Grandfather after a short leave took his turn on the "Aquitania" and then the "Mauretania" on their war service. The "Aquitania" was not, I think, actually on the AMC list but was used instead of the "Lusitania". As an RNR Commander he was able to take command of these ships both of which were crewed with Naval personnel and renamed. The "Mauretania" served as a Hospital ship off the Island of Lemnos and was painted white and displaying large Red Crosses but even so an attempt was made to sink her by torpedo!

I would just like to finish by saying a grateful thank you all of you who have shown interest and expertise in the Lusitania story and, especially, to Kent whose friendly correspondence was most welcome and to Keith Allen for his excellent exposition on the 'controversy'. Hopefully, I will be able to attend the Anniversary service in Liverpool up by the propeller in 2015 and will be able to report back.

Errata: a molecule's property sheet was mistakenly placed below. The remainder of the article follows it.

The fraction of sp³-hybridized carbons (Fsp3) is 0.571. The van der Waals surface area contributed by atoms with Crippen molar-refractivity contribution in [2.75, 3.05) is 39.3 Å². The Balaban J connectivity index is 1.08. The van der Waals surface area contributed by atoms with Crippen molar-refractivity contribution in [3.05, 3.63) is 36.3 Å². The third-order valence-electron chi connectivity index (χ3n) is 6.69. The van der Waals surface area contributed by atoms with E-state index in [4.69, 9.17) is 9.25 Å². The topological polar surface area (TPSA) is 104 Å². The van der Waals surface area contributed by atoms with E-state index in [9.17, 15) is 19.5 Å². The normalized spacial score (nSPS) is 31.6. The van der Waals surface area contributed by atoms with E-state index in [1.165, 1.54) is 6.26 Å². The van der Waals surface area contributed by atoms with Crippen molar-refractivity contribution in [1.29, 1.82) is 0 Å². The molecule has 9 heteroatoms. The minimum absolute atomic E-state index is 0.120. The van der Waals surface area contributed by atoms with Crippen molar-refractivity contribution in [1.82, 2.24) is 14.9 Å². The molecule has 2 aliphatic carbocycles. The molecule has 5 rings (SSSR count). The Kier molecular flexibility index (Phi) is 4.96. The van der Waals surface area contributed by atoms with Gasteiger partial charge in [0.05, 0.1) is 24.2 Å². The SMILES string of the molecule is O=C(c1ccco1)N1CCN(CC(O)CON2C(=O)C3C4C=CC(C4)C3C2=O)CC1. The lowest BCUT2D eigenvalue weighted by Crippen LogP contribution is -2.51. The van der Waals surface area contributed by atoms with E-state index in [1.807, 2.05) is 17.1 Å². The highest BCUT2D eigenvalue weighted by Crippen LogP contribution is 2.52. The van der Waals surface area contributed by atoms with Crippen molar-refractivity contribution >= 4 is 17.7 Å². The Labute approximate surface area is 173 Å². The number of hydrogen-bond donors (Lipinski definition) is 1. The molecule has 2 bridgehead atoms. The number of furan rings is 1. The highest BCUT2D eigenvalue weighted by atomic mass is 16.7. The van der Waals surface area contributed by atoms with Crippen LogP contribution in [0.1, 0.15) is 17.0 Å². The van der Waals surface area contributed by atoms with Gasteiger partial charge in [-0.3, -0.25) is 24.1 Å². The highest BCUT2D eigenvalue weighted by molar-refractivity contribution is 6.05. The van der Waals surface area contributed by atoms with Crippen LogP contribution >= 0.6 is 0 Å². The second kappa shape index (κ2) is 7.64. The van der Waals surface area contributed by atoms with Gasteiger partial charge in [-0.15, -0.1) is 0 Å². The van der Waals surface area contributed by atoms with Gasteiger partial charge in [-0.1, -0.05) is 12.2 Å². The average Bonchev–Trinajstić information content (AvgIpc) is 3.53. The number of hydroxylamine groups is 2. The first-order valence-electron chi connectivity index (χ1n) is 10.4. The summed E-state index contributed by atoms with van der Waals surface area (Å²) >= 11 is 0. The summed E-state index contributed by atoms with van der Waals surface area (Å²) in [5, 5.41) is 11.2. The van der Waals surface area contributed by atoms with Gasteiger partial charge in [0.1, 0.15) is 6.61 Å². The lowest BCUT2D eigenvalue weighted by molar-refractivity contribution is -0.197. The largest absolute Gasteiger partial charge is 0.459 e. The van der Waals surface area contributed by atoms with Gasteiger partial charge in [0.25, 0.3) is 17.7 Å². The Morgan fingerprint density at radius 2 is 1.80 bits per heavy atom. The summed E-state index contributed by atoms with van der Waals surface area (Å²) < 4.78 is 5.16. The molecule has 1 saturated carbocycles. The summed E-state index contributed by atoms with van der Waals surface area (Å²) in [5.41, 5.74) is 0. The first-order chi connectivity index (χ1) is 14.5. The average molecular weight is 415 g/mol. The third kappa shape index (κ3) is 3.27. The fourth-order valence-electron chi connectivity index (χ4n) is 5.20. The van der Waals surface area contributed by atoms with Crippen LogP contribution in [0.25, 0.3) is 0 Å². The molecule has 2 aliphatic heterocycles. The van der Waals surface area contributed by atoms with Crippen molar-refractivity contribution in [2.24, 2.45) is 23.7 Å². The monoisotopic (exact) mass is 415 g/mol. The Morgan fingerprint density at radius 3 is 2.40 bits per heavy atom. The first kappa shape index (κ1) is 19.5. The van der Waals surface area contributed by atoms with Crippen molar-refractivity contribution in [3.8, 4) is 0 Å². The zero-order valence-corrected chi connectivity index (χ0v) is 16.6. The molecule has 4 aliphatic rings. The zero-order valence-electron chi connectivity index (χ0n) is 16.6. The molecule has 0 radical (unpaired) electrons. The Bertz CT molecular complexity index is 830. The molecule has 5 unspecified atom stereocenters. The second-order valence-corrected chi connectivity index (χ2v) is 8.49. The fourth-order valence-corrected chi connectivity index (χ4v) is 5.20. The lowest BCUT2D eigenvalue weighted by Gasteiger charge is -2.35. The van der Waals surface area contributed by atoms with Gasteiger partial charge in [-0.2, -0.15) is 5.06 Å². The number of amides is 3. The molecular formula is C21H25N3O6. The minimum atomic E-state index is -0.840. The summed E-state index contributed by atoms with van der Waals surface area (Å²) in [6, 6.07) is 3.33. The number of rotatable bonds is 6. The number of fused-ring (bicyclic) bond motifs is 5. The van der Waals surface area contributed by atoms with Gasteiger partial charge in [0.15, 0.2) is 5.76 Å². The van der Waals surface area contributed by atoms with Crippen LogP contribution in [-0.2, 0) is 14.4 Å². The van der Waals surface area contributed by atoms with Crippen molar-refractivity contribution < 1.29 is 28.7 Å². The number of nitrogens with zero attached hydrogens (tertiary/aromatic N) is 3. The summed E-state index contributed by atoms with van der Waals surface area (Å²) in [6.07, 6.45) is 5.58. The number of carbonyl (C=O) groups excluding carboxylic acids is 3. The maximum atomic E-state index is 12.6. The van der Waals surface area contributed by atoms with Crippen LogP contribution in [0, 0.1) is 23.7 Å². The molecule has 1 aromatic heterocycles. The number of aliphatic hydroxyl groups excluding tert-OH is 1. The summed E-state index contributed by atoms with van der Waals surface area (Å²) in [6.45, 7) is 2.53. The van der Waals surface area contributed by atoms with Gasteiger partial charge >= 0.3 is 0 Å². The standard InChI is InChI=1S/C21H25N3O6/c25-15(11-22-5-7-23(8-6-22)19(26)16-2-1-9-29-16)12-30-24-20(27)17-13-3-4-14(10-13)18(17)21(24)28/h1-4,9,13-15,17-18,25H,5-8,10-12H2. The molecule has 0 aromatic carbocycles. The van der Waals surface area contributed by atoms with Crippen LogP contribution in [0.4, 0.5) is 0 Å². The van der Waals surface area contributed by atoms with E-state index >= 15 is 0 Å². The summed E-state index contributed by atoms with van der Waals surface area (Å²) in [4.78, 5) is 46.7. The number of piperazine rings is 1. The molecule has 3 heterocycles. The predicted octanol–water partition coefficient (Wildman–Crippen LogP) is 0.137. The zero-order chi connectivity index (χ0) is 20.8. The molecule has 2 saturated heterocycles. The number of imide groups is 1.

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I would like to correct a few details regarding Catherine Willey as mentioned in "Gone Forever: The Dead and the Missing...

Catherine Willey graduated from Illinois Female College in 1872 (not Illinois College), which is now MacMurray College in Jacksonville, Illinois not Jackson, IL. The College of Music in Jacksonville was associated with Illinois College. As the archivist for MacMurray College, I was doing some research on Kate, when I came upon this website. Additionally, we hold in our Photograph Collection in the archives an 1869 colorized portrait tintype. Her name is listed on the 1872 commencement program as Kate Detrick. The mental asylum that her father worked at would have been the Illinois State Hospital for the Insane in Jacksonville. Thank you for publishing this information.
Lauretta Scheller, Archivist, MacMurray College Jacksonville, IL.